Changes to texting rules on table
By Jeremy Crabtree | ESPN.com
Unlimited texting could be coming back to college football recruiting.
The NCAA’s Rules Working Group proposed Tuesday lifting restrictions in all sports on the frequency and modes of electronic communications coaches can have with recruits. The NCAA currently allows basketball coaches to send unlimited texts and other forms of electronic communications, but texting has been banned in football recruiting since 2007.
“The working group members believe the membership is ready to lift restrictions on frequency and modes of communication,” the NCAA said in a statement.
The proposal comes after football recruiting deregulation was placed on hold in May.
After it received more than 75 override requests from NCAA membership, the NCAA Division I Board of Directors suspended rule changes passed in January that would have allowed unlimited electronic communication from college coaches to football recruits. However, text messaging was just one portion of sweeping changes that would have altered football recruiting forever.
The original proposals called for unlimited contact initiated by college coaches to recruits, the elimination of the requirement that only a head coach or an assistant coach could perform the functions of a recruiting coordinator and the removal of restrictions on printed materials mailed to prospects. The working group also did suggest lifting some of the restrictions on general correspondence, such as using color in printed materials, but that’s not as significant as the changes unlimited texting would bring to football recruiting.
In a recent ESPN.com survey of more than 700 high school football recruits in the classes of 2014 and 2015, more than 91 percent of those surveyed indicated they believed they should be able to text with college coaches in some fashion. The college coaching community is split on whether they should be able to text prospects without restrictions.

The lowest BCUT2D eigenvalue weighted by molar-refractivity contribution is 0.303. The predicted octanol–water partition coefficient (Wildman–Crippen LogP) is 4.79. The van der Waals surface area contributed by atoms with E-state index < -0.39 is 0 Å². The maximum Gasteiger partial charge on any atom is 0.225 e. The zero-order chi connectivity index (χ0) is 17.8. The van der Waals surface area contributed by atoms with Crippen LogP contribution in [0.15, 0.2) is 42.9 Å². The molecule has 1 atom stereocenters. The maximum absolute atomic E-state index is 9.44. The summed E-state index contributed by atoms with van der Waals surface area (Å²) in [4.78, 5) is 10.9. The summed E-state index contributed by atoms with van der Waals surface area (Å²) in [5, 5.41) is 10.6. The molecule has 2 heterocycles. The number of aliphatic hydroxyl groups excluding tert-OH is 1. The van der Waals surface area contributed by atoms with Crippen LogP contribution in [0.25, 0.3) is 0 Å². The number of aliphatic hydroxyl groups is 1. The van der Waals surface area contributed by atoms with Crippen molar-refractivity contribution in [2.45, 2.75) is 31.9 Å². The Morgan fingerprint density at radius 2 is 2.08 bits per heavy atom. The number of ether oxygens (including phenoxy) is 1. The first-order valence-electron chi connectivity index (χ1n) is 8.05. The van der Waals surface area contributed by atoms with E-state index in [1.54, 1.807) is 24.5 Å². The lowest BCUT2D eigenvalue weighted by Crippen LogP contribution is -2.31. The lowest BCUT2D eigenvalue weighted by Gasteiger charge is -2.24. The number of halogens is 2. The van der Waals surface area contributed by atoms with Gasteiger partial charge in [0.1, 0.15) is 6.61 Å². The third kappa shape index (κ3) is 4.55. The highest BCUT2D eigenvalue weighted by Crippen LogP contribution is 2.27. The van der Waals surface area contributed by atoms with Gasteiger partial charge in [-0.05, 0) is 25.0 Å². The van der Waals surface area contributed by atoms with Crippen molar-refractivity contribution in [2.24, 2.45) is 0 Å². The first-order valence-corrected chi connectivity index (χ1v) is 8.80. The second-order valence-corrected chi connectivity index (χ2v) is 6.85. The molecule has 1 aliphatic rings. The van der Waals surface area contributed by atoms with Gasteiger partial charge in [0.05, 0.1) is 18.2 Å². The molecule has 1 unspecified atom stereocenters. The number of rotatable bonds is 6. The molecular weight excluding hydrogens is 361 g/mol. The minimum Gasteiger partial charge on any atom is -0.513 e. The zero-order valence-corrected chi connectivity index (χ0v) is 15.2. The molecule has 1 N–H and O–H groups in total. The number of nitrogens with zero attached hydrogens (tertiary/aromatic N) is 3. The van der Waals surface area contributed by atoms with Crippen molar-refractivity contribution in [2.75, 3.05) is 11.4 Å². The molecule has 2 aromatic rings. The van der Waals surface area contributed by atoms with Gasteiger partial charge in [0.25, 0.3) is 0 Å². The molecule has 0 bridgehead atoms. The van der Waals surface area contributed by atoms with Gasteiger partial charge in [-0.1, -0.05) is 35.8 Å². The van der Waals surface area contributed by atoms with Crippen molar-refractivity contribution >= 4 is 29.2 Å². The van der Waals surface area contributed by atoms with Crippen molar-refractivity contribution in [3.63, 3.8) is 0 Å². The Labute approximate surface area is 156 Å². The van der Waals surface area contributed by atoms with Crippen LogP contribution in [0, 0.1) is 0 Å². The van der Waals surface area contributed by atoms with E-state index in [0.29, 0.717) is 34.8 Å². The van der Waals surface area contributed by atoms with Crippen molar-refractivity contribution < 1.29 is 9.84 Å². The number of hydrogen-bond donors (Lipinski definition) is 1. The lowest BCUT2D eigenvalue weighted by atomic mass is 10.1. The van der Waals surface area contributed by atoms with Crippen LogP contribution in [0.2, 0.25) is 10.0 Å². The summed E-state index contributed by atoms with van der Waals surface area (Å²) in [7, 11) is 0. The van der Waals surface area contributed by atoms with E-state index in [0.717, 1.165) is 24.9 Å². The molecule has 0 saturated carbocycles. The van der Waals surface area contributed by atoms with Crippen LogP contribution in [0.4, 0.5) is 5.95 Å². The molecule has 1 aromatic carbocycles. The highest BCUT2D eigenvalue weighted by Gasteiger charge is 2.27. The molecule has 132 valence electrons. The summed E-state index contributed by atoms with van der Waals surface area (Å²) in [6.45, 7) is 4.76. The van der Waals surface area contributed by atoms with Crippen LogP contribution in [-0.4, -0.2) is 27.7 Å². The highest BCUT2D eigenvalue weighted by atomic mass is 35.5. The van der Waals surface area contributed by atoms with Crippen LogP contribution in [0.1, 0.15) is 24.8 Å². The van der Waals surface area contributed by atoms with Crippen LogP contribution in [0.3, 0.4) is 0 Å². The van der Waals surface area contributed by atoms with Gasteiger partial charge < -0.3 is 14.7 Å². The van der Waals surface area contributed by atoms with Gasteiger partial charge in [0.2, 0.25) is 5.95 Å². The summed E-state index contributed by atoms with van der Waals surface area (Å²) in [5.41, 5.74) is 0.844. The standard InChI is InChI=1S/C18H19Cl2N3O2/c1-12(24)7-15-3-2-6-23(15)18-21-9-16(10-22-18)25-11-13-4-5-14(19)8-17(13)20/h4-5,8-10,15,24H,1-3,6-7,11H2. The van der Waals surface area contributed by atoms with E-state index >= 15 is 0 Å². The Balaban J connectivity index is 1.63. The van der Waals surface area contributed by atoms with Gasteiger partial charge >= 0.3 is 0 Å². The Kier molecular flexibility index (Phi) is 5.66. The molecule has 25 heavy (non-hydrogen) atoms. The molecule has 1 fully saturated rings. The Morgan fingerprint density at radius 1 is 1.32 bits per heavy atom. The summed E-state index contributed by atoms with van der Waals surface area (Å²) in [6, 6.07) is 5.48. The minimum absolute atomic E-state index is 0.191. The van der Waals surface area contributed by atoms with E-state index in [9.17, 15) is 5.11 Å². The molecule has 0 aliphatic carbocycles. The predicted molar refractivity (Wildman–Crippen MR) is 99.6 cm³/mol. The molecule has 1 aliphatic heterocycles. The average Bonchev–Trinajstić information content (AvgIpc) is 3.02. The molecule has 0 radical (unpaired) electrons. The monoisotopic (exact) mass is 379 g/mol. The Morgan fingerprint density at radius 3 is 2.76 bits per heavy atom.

A subcommittee of the NCAA’s Leadership Council also proposed prohibiting a school’s staff members from attending an all-star game and from having in-person contact with recruits participating in all-star games from the time the recruit arrives until he returns home.
The rule, if passed, would effectively eliminate college coaches from being able to visit with prospects after high school football all-star games such as the Under Armour All-America Game and the U.S. Army Bowl. In years past, college coaches would flock to the hotel lobbies at those games to visit with recruits and their families.
The Leadership Council will review the proposal on texting at its Oct. 23-24 meeting in Indianapolis. If it endorses the measure, it will be sent to the Board of Directors for adoption at its Oct. 30 meeting. If approved, it would be effective immediately. The proposal on contact at all-star games will be reviewed by the Legislative Council for an initial review and sponsorship later this month. If it’s sponsored, it will be put to a first vote at the 2014 NCAA convention in January.
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